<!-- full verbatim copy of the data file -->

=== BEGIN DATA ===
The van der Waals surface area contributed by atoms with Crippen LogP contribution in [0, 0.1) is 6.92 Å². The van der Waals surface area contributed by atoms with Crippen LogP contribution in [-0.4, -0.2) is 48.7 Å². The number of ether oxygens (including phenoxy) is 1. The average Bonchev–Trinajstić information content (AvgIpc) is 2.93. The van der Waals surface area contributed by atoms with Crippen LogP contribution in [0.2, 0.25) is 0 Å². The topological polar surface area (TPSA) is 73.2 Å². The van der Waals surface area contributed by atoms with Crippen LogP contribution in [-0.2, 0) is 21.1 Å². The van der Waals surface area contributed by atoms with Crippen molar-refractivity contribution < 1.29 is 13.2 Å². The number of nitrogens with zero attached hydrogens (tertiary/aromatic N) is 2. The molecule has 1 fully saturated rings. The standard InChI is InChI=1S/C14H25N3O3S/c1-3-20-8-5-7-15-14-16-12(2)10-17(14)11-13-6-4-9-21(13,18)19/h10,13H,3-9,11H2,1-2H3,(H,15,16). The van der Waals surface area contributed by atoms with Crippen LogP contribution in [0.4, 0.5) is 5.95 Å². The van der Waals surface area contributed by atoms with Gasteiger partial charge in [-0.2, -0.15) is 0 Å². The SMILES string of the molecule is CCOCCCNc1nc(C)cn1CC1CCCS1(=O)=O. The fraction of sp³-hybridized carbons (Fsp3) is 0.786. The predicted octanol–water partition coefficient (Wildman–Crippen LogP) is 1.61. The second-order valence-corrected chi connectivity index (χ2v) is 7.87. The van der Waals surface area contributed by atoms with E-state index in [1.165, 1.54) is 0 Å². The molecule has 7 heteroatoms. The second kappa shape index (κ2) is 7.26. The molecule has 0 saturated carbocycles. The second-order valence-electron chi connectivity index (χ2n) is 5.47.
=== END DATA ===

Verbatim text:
The van der Waals surface area contributed by atoms with Crippen LogP contribution in [0, 0.1) is 6.92 Å². The van der Waals surface area contributed by atoms with Crippen LogP contribution in [-0.4, -0.2) is 48.7 Å². The number of ether oxygens (including phenoxy) is 1. The average Bonchev–Trinajstić information content (AvgIpc) is 2.93. The van der Waals surface area contributed by atoms with Crippen LogP contribution in [0.2, 0.25) is 0 Å². The topological polar surface area (TPSA) is 73.2 Å². The van der Waals surface area contributed by atoms with Crippen LogP contribution in [-0.2, 0) is 21.1 Å². The van der Waals surface area contributed by atoms with Crippen molar-refractivity contribution < 1.29 is 13.2 Å². The number of nitrogens with zero attached hydrogens (tertiary/aromatic N) is 2. The molecule has 1 fully saturated rings. The standard InChI is InChI=1S/C14H25N3O3S/c1-3-20-8-5-7-15-14-16-12(2)10-17(14)11-13-6-4-9-21(13,18)19/h10,13H,3-9,11H2,1-2H3,(H,15,16). The van der Waals surface area contributed by atoms with Crippen LogP contribution in [0.4, 0.5) is 5.95 Å². The van der Waals surface area contributed by atoms with Gasteiger partial charge in [-0.2, -0.15) is 0 Å². The SMILES string of the molecule is CCOCCCNc1nc(C)cn1CC1CCCS1(=O)=O. The fraction of sp³-hybridized carbons (Fsp3) is 0.786. The predicted octanol–water partition coefficient (Wildman–Crippen LogP) is 1.61. The second-order valence-corrected chi connectivity index (χ2v) is 7.87. The van der Waals surface area contributed by atoms with E-state index in [1.165, 1.54) is 0 Å². The molecule has 7 heteroatoms. The second kappa shape index (κ2) is 7.26. The molecule has 0 saturated carbocycles. The second-order valence-electron chi connectivity index (χ2n) is 5.47.